Working with clients across a variety of industries, we're increasingly seeing cloud computing's economic benefits as the primary factor leading to its consideration and adoption. Yes, other advantages can be compelling, but so far it's the dollar signs that push organizations to get past their initial objections. Low price is an easy benefit for cloud services vendors to trumpet, but forward-thinking vendors need to start looking at positioning on higher ground.
The Government Accountability Office released a study last year tracking several agencies' progress against the federal "Cloud First" policy. Here's some interesting data: of the 20 cloud implementation plans the study identified:
- 5 did not include any major milestones
- 7 did not include any estimated costs (?!)
- 11 did not include any performance goals (?!?!)
Putting aside the issue of what passes for 'planning' and 'progress' in the GAO's eyes, the fact that federal agencies are willing to look hard at cloud computing plans without factoring costs or performance into the equation tells us that we're still in the early adopter phase of cloud computing in the public sector.
But if the public sector's appetite for cloud computing develops like the private sector's, we'll soon see more consistently discerning government buyers emerge – ones for whom the price tag (or ROI) and service levels matter a great deal.
That's why some major cloud vendors are appealing directly to the cost side of the equation (here's the only benefit statement on the Amazon Web Services home page today: "One of the key benefits of cloud computing is the opportunity to replace up-front capital infrastructure expenses with low variable costs that scale with your business.").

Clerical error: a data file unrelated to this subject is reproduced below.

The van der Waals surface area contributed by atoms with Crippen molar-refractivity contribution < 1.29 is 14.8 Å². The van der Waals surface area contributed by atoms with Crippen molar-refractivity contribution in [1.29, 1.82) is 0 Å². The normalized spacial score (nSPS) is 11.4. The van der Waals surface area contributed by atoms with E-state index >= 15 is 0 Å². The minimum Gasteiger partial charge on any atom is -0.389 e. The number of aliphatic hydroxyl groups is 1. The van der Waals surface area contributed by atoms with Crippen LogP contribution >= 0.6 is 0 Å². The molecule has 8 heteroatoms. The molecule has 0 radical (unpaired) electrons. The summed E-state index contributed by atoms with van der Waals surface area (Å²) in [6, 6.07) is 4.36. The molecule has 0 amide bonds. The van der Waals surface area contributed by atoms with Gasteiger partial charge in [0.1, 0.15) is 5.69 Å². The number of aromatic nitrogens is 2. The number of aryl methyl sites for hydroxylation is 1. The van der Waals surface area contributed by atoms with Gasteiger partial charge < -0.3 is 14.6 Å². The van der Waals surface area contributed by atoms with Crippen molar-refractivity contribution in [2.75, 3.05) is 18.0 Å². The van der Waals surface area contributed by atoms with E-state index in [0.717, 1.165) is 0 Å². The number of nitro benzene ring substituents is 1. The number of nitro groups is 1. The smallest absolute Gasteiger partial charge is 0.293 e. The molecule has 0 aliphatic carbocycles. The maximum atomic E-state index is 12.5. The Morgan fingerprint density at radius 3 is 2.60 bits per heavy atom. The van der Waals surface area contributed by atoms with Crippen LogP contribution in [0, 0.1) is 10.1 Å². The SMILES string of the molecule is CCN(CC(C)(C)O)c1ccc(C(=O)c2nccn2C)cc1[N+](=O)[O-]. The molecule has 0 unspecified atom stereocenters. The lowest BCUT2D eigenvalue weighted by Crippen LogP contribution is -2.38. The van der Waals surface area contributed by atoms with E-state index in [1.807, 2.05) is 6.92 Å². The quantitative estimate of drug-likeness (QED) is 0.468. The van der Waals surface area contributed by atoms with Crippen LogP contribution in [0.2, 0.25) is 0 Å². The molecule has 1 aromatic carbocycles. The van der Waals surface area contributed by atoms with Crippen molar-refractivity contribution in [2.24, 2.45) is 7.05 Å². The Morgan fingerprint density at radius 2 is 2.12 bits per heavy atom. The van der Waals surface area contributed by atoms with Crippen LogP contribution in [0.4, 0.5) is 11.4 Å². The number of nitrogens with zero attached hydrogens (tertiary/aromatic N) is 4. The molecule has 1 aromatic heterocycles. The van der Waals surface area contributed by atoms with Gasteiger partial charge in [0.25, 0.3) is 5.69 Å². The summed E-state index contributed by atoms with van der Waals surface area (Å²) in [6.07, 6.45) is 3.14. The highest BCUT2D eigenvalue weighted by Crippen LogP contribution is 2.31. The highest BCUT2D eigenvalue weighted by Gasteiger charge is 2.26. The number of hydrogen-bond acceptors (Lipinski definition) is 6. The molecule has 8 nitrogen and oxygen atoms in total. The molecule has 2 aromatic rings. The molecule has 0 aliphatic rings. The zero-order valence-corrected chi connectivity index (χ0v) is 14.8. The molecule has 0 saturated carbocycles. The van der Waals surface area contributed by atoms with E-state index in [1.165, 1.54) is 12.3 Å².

Others are focusing on uptime (from HP Cloud Compute's home page: "Now backed by an industry-leading Service Level Agreement, HP Cloud Compute delivers reliable computing resources to handle your production workloads." And from 3 of 4 of Rackspace's home page banners: "Maintain Uptime"). These companies are giving their customers credit for understanding cloud's inherent cost-saving potential and communicating a value proposition around reliability.
Smaller vendors selling to government agencies take note: simply positioning your products and services as "cloud" solutions may have sparked early interest, but times are changing. Public agency buyers and influencers will want to see more concrete ROI calculations. They'll expect SLAs that provide meaningful protection from downtime (not like the ones currently offered by AWS and HP). They'll even start to care about ways in which cloud services can be integrated to provide greater overall value - not just incremental benefits. And the brands that get more detailed about the benefits their cloud service provide are the ones that will be poised to capture more of these more sophisticated buyers.